Planning for a Happy Retirement


Retirement promises many opportunities for individuals who have made the necessary preparation for this stage in their lives.
Some take up a hobby, others volunteer, or start a home-based business, while others may choose to further their studies, take up a sport, or travel the world.
However others may find this period boring and for others, still, challenging. This is why it is important to plan ahead to ensure that the future after years of working, is satisfactory, and stable financially, and otherwise.
For example, many plan ahead by making monthly contributions to the National Housing Trust (NHT), which is collected as a lump sum upon retirement. This is categorized as Special Contributions Refund.
Speaking with JIS News Manager of Contribution Refunds at the NHT, Mrs. Delores Facey-Johnson, says contributors who reach the statutory retirement age of 65 years, are due to be refunded all the contributions held on their account by the NHT, with interest.
“(The payments are always made) in a lump sum and it is subject to what we have here, based on what have been paid over (to us). So it is all the years that we have in our system, that have not yet been paid to you,” she adds.
Special contribution refunds do not include amounts already claimed as regular contribution refunds or credited to the contributor’s loan account.
Mrs. Facey-Johnson notes that contributors aged 60 to 64, who have been retired by their employers, may also apply to the NHT for a refund of all contributions being held on their account. Persons who retire early because of a disability are also due a complete refund of their contributions.
Explaining the process, which should be followed for refunds, Mrs. Facey-Johnson says it begins by making an application online by visiting the Trust’s website at: http://www.nht.gov.jm.
She informs that applicants must also have accompanying documents including: a Taxpayers Registration Number (TRN); National Insurance Scheme (NIS); a valid (non-expired) photo identification (ID) such as a driver’s licence, passport or voter’s ID; proof of age (valid passport/birth certificate); proof of income and contributions (letter from employer verifying income and contributions from the contributor’s salary); and registered names of the company/companies with which you worked during the year/years for which you are applying for a refund.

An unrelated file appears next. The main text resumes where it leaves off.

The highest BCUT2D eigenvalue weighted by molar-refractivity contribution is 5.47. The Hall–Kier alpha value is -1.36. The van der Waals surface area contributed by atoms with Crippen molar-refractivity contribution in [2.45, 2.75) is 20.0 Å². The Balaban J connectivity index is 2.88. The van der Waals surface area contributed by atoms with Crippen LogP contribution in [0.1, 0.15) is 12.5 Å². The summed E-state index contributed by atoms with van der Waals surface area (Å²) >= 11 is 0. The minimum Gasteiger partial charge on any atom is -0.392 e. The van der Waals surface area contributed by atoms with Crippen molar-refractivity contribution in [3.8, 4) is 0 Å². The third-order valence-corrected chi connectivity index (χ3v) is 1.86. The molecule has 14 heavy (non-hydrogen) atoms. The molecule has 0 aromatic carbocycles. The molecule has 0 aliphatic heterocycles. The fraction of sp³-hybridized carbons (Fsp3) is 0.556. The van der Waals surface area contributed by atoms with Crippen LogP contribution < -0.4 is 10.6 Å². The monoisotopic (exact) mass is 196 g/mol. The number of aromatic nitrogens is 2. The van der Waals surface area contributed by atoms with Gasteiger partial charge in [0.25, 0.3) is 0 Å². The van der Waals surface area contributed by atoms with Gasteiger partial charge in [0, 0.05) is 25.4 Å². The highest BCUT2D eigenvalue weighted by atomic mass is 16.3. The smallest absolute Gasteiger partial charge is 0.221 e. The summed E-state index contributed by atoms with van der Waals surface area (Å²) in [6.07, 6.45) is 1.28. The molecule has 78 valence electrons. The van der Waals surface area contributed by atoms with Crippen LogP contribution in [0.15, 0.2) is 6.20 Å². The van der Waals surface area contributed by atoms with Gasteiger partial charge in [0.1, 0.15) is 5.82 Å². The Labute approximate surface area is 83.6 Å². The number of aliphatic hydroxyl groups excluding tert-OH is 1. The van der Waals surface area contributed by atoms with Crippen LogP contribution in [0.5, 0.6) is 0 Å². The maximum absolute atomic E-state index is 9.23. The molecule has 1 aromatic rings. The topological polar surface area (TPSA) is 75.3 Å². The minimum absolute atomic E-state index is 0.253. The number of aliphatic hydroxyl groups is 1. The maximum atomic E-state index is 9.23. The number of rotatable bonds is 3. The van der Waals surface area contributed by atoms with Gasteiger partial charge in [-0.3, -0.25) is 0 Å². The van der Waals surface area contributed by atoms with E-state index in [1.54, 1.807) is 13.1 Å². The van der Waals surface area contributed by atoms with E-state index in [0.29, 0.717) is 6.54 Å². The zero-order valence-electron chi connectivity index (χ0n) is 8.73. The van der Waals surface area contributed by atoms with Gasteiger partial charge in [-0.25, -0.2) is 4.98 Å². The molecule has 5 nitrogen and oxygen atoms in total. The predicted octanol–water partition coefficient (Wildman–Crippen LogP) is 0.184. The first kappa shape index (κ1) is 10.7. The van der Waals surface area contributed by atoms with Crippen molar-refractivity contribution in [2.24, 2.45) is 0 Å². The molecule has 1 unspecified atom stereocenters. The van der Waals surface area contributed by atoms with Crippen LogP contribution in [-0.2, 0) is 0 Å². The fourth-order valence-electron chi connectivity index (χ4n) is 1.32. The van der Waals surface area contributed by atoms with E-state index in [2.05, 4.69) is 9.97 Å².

Highlighting the importance of these documents, she notes that proof of income is critical as “in the case where we may have some issues with the data, the annual returns submitted by the employer, then this would help us to determine.what contributions were made on your behalf”.
She encourages applicants to ensure that they submit original documents, which will be photocopied and returned immediately.
These should be submitted to the Customer Service Department at any of the NHT’s branches across the island. There is a turn-around time of 15 working days, which is the frame within which applicants should receive their payments once the contributions have been identified on the system.
She adds that applicants are usually sent a text message or an email advising if a payment has been computed and when this will be ready for collection.
“If we have identified money in the system for you, then we will tell you. We will say that we have commuted some payment for you and the turnaround time in which you will get this. If there are other issues related to your application. Then we will also communicate that to you,” Mrs. Facey-Johnson notes.
Mrs. Facey-Johnson notes that issues of not being able to identify someone on the system may occur, as there may be inconsistency with the data. Therefore, she is encouraging applicants to be vigilant in ensuring that all the information is correct.
“Contributors. can assist in the process in helping to ensure that their employers submit, in particular, the returns with accurate information…we have a lot of returns where NIS numbers are missing from them,” she discloses, adding that this lengthens the refund process.
She notes that since last year, however, the Trust has “tightened up” on that process to ensure that the documents are consistent and in order.
“We’ve said if you submit returns with incomplete or inaccurate application, as far as we can identify, then that application will not be accepted,” she states.
She notes that payments may be made via a remittance agency or banks. “Some persons may select that it be sent to a remittance agency and that is very quick. If it is a bank, we have to send your account number to the bank for verification then that lengthens the process a bit and that is why the 15 working days (is normally given),” she adds.
The key to happy retirement, therefore, is planning ahead, ensuring that all the factors that would lead to enjoyment and peace of mind, are in place.

JIS Social